I’ve not been writing for Persephone for the last couple of weeks due to the personal (and economic!) trauma of my much-loved, five year old laptop going to the big Starbucks armchair in the sky. The stages of grief for losing one’s computer are a whole other post entirely, maybe even a screenplay. However, there are far more important tragedies happening in the world, and I want to talk about how we talk about them.
When discussing the recent events in Japan, many analysts have framed them by comparison to other major natural and nuclear disasters. The tsunami in Indonesia, Chernobyl in the former USSR, the Haitian earthquake, the Three Mile Island disaster and Hurricane Katrina in the United States, have all been points of reference in the last week. The time it takes for a country to recover from a blow of this magnitude, and the level to which it can do so, are highly dependent on its economic and political resources. When discussing these attributes of one country in comparison to another, a system of classification is needed. And here we come to today’s Peresephoneconomics topic and a point of quite a bit of contention in the international development community: how do we categorize the nations of the world economically?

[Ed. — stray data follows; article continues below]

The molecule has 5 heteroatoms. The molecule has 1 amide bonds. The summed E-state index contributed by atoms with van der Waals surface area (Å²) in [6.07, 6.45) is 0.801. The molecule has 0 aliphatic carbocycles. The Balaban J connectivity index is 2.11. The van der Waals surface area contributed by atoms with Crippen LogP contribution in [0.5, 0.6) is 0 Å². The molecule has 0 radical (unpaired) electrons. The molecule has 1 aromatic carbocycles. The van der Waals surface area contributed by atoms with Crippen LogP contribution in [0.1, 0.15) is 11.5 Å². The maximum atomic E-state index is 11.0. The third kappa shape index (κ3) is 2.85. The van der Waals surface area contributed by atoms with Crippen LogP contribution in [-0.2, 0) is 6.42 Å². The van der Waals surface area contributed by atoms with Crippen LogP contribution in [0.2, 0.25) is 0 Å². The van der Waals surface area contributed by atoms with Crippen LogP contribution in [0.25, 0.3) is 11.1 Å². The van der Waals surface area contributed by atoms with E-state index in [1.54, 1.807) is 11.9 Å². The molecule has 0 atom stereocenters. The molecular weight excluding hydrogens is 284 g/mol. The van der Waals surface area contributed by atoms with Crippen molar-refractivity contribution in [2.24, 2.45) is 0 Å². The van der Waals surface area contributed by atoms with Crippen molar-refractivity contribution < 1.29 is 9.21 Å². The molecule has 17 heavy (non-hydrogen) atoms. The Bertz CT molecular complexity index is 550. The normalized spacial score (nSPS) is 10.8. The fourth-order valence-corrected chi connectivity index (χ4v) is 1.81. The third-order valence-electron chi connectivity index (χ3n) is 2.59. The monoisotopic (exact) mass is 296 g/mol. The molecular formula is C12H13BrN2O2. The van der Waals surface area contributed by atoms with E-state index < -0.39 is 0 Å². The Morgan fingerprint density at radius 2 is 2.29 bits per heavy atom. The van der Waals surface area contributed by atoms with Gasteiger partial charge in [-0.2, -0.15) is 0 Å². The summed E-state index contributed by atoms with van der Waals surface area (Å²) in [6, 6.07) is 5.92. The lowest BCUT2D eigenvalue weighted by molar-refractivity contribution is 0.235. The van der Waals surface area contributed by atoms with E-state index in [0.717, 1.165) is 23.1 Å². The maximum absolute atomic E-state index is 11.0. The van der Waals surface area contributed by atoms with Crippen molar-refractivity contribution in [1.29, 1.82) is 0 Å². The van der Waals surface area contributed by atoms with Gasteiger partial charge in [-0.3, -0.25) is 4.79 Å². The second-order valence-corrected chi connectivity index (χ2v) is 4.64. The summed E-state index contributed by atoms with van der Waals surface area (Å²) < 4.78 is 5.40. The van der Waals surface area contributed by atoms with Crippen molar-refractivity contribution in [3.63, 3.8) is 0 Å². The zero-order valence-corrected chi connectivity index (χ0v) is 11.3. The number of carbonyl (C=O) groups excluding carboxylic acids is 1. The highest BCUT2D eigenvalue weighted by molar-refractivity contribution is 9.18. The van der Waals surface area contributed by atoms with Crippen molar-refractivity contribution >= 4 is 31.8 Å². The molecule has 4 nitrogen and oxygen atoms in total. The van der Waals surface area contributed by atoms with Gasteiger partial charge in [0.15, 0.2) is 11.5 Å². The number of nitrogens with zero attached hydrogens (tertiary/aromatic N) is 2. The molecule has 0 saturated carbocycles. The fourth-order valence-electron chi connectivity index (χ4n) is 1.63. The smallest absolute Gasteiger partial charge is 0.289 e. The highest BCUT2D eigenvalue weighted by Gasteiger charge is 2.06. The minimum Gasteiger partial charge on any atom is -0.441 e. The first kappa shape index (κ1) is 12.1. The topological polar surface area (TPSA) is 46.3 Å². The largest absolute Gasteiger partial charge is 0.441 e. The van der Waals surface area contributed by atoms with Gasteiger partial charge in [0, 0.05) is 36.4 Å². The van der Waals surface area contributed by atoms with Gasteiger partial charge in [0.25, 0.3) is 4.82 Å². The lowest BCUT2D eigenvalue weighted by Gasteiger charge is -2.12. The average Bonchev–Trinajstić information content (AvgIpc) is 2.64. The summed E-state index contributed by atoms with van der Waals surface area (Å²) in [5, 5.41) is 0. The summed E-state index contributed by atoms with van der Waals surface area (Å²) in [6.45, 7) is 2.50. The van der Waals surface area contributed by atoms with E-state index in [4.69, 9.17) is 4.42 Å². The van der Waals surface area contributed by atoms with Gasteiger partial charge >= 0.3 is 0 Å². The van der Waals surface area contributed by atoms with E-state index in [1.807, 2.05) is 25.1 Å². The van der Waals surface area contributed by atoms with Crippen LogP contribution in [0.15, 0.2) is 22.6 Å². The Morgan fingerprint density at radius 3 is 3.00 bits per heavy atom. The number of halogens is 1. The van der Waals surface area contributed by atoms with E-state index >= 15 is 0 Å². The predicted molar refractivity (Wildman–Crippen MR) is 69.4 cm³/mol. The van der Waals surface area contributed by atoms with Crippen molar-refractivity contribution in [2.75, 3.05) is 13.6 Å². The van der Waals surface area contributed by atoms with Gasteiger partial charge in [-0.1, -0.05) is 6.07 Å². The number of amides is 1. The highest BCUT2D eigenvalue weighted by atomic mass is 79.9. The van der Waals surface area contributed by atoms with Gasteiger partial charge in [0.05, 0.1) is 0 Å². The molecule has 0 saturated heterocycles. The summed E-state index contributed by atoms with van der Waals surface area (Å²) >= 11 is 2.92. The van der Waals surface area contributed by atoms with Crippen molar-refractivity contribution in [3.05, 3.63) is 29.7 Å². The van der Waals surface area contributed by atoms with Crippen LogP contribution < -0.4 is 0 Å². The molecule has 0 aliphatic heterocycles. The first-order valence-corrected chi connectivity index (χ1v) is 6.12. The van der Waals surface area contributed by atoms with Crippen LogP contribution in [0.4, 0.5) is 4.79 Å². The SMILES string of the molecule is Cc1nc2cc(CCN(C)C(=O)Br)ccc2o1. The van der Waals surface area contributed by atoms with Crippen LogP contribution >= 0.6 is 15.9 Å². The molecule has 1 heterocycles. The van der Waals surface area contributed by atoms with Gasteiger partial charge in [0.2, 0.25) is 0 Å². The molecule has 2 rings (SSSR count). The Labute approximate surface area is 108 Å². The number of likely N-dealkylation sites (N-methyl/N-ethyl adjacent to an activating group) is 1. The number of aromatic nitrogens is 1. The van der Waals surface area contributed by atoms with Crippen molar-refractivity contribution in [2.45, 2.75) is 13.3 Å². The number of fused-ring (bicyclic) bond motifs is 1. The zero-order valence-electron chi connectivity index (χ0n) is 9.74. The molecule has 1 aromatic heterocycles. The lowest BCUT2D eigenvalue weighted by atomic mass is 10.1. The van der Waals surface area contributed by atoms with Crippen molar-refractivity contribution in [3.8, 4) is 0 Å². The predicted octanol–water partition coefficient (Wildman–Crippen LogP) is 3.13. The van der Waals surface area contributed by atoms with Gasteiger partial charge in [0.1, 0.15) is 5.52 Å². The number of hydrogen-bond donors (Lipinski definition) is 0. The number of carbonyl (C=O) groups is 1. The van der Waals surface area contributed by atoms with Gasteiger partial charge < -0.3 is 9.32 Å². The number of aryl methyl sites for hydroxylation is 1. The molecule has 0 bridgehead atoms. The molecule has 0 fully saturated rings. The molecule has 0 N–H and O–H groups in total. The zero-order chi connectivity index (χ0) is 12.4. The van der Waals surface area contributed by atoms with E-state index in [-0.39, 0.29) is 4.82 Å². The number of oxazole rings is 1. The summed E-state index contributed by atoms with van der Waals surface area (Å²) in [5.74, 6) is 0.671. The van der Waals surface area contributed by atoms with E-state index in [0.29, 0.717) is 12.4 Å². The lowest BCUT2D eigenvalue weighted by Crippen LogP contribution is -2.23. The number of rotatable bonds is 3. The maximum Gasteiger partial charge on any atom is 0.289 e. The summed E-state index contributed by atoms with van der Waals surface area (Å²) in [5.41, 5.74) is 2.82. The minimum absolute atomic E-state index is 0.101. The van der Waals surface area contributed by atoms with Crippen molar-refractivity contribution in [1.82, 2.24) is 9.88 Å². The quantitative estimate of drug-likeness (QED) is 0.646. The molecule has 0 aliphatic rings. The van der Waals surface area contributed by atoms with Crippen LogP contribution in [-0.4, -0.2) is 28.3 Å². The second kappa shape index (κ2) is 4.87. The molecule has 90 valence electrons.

Obviously the globe contains many diverse types of economies on many different scales, so much so that designations of “rich” and “poor” are inadequate and misleading, not to mention the kinds of moral judgments and emotional weight we attach to such terms.
In 1952, seven years after the formation of the United Nations, French historian and writer Alfred Sauvy coined the term “Third World” to describe nations that were neither part of and aligned with the West, the United States and Western Europe, comprising the “First World,” nor the Soviets and their allies, comprising the “Second World.” Contrary to popular assumption, the label “Third World” was not intended to denote “third class” status, though the countries falling under this heading shared histories of colonial exploitation and economic struggle. Sauvy meant these numeric categories to hearken back to the similarly entitled “Estates” of the French Revolutionary period. In this sense he intended to imbue the Third World with revolutionary status, together these nations could form a third weight with which to balance the polar world.